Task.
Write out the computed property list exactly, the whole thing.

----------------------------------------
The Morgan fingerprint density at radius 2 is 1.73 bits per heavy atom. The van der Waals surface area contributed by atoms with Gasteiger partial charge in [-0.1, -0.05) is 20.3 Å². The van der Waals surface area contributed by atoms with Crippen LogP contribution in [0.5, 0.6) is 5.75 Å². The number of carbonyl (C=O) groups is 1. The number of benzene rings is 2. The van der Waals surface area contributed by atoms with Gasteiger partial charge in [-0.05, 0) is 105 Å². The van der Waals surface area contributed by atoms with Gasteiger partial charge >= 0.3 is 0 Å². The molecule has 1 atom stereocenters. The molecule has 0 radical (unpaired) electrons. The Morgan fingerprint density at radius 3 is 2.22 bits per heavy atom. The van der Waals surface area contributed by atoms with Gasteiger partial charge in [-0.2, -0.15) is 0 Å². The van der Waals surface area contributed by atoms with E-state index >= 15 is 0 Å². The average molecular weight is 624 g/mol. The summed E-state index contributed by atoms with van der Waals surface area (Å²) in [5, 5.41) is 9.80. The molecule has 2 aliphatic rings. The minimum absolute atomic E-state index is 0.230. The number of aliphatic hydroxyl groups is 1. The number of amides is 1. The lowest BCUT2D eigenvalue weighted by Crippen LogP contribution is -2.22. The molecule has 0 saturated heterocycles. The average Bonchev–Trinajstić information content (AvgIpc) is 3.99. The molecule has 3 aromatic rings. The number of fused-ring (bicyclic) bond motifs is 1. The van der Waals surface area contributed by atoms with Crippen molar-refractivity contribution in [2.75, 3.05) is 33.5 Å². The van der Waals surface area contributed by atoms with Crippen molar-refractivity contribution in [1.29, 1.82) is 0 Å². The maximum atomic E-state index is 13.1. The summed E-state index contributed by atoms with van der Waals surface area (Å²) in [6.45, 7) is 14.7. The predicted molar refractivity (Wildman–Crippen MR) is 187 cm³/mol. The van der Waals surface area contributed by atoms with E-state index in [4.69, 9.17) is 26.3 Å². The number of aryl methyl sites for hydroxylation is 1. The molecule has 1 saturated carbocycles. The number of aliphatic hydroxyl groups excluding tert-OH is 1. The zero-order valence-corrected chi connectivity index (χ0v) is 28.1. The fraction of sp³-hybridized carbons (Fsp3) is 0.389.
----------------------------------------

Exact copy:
The Morgan fingerprint density at radius 2 is 1.73 bits per heavy atom. The van der Waals surface area contributed by atoms with Gasteiger partial charge in [-0.1, -0.05) is 20.3 Å². The van der Waals surface area contributed by atoms with Crippen LogP contribution in [0.5, 0.6) is 5.75 Å². The number of carbonyl (C=O) groups is 1. The number of benzene rings is 2. The van der Waals surface area contributed by atoms with Gasteiger partial charge in [-0.05, 0) is 105 Å². The van der Waals surface area contributed by atoms with Gasteiger partial charge >= 0.3 is 0 Å². The molecule has 1 atom stereocenters. The molecule has 0 radical (unpaired) electrons. The Morgan fingerprint density at radius 3 is 2.22 bits per heavy atom. The van der Waals surface area contributed by atoms with Gasteiger partial charge in [-0.2, -0.15) is 0 Å². The van der Waals surface area contributed by atoms with E-state index >= 15 is 0 Å². The average molecular weight is 624 g/mol. The summed E-state index contributed by atoms with van der Waals surface area (Å²) in [5, 5.41) is 9.80. The molecule has 2 aliphatic rings. The minimum absolute atomic E-state index is 0.230. The number of aliphatic hydroxyl groups is 1. The number of amides is 1. The lowest BCUT2D eigenvalue weighted by Crippen LogP contribution is -2.22. The molecule has 0 saturated heterocycles. The average Bonchev–Trinajstić information content (AvgIpc) is 3.99. The molecule has 3 aromatic rings. The number of fused-ring (bicyclic) bond motifs is 1. The van der Waals surface area contributed by atoms with Crippen molar-refractivity contribution in [2.75, 3.05) is 33.5 Å². The van der Waals surface area contributed by atoms with Crippen molar-refractivity contribution in [1.29, 1.82) is 0 Å². The maximum atomic E-state index is 13.1. The summed E-state index contributed by atoms with van der Waals surface area (Å²) in [6.45, 7) is 14.7. The predicted molar refractivity (Wildman–Crippen MR) is 187 cm³/mol. The van der Waals surface area contributed by atoms with E-state index in [4.69, 9.17) is 26.3 Å². The number of aryl methyl sites for hydroxylation is 1. The molecule has 1 saturated carbocycles. The number of aliphatic hydroxyl groups excluding tert-OH is 1. The zero-order valence-corrected chi connectivity index (χ0v) is 28.1. The fraction of sp³-hybridized carbons (Fsp3) is 0.389.